The Dynamics of an Association Board

November 21, 2011 — HOA Management Solutions | Edit

How the Board of Directors (BOD) members  interact says a lot about the state of a condominium or homeowners association.

Leadership is the ability to do things by encouraging and channeling the contributions of others, take a position on and address the issues, and acting as a catalyst for change and continuous improvement.

Yesterday’s leaders in for-profit businesses could demand performance.  Today we face a more educated workforce that is democratically oriented. In a volunteer organization, as a condominium or homeowners association BOD, problems and opportunities can be even more complex and challenging. As a result, today’s BoD must promote and implement the contributions of all members, both individually and in groups.

Here are some ways in which members of  the BoD can initiate effective and ineffective actions:

Ineffective teams: People shield those in power from unpleasant facts, fearful of penalties and criticism for shining light on the rough realities

Effective teams: People bring forth grim facts—”Come here and look — this is ugly”—to be discussed; leaders never criticize those who bring forth harsh realities

Ineffective teams: People assert strong opinions without providing data, evidence, or a solid argument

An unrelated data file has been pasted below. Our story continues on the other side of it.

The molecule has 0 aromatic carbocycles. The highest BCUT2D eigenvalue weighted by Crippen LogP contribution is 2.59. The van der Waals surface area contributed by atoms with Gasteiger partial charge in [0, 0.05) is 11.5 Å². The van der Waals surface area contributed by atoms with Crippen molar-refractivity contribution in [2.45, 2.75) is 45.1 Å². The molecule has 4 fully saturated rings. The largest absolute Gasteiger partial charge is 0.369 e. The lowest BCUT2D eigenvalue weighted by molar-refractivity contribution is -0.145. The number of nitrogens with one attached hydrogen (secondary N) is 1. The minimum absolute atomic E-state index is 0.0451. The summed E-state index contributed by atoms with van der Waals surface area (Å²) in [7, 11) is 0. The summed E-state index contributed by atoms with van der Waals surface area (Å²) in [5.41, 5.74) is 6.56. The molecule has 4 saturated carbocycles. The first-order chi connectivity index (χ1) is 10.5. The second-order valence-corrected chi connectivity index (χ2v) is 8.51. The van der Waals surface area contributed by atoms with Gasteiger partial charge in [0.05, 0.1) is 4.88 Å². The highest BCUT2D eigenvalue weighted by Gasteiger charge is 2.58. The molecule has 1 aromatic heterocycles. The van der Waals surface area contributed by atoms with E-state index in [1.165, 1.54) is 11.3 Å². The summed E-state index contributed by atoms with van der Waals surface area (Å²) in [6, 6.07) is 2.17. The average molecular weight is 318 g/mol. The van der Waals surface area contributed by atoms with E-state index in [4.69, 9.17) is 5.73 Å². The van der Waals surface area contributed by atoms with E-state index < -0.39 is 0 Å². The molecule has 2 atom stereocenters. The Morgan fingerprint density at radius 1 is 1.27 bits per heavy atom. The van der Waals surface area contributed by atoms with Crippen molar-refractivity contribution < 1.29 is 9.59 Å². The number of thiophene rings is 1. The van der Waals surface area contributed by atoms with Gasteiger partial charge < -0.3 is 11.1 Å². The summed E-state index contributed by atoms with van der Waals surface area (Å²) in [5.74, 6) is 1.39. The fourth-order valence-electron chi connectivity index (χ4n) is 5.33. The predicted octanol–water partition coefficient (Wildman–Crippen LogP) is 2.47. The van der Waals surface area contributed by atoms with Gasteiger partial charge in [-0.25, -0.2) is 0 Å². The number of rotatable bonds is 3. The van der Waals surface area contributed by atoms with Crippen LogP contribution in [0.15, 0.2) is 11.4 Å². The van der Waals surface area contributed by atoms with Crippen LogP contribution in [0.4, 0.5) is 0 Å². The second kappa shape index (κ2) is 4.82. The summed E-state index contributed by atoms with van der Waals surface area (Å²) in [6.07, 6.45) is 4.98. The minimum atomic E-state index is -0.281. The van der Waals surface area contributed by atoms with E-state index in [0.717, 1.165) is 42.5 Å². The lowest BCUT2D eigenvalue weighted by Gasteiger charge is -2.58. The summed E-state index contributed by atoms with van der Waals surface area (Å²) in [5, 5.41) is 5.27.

Effective teams: People bring data, evidence, logic, and solid arguments to the discussion

Ineffective teams: The BoD president has a very low questions-to-statements ratio, avoiding critical input and/or allowing sloppy reasoning and unsupported opinions

Effective teams: The BoD president employs a Socratic style, using a high questions-to-statements ratio, challenging people, and pushing for penetrating insights

Ineffective teams: Team members acquiesce to a decision but don’t unify to make the decision successful—or worse, undermine it after the fact

Effective teams: Board members unify behind a decision once made, and then work to make the decision succeed, even if they vigorously disagreed with it

Ineffective teams: Team members seek as much credit as possible for themselves, yet do not enjoy the confidence and admiration of their peers

Effective teams: Each Board member credits other people for success, yet enjoys the confidence and admiration of his or her peers

Ineffective teams: Team members argue to look smart or to further their own interests rather than argue to find the best answers to support the overall cause

Effective teams: Team members argue and debate, not to improve their personal position but to find the best answers to support the overall cause

Ineffective teams: The team conducts “autopsies with blame,” seeking culprits rather than wisdom

Effective teams: The team conducts “autopsies without blame,” mining wisdom from painful experiences

Ineffective teams: Team members often fail to deliver exceptional results and blame other people or outside factors for setbacks, mistakes, and failures

Effective teams: Each team member delivers exceptional results, yet in the event of a setback each accepts full responsibility and learns from mistakes

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